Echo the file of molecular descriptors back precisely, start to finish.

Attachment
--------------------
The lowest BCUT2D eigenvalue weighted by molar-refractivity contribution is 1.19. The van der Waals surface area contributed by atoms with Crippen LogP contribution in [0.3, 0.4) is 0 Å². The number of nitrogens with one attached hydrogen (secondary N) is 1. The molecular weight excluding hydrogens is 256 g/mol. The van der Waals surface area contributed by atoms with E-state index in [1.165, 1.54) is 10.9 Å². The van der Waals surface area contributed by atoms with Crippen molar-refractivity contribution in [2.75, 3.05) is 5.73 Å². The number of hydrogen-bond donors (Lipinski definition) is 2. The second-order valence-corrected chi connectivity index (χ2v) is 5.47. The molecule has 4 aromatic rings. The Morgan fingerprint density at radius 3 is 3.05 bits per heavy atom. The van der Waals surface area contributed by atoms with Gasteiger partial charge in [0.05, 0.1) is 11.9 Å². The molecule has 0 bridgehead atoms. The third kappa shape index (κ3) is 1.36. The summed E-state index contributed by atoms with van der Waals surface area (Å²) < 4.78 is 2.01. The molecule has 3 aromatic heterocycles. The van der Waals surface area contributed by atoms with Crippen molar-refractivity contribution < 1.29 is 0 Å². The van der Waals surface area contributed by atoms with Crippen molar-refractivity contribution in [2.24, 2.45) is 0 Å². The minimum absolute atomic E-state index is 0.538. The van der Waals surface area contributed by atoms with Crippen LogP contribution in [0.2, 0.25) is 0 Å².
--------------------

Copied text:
The lowest BCUT2D eigenvalue weighted by molar-refractivity contribution is 1.19. The van der Waals surface area contributed by atoms with Crippen LogP contribution in [0.3, 0.4) is 0 Å². The number of nitrogens with one attached hydrogen (secondary N) is 1. The molecular weight excluding hydrogens is 256 g/mol. The van der Waals surface area contributed by atoms with E-state index in [1.165, 1.54) is 10.9 Å². The van der Waals surface area contributed by atoms with Crippen molar-refractivity contribution in [2.75, 3.05) is 5.73 Å². The number of hydrogen-bond donors (Lipinski definition) is 2. The second-order valence-corrected chi connectivity index (χ2v) is 5.47. The molecule has 4 aromatic rings. The Morgan fingerprint density at radius 3 is 3.05 bits per heavy atom. The van der Waals surface area contributed by atoms with Gasteiger partial charge in [0.05, 0.1) is 11.9 Å². The molecule has 0 bridgehead atoms. The third kappa shape index (κ3) is 1.36. The summed E-state index contributed by atoms with van der Waals surface area (Å²) < 4.78 is 2.01. The molecule has 3 aromatic heterocycles. The van der Waals surface area contributed by atoms with Crippen molar-refractivity contribution < 1.29 is 0 Å². The van der Waals surface area contributed by atoms with Crippen molar-refractivity contribution in [2.24, 2.45) is 0 Å². The minimum absolute atomic E-state index is 0.538. The van der Waals surface area contributed by atoms with Crippen LogP contribution in [0.2, 0.25) is 0 Å².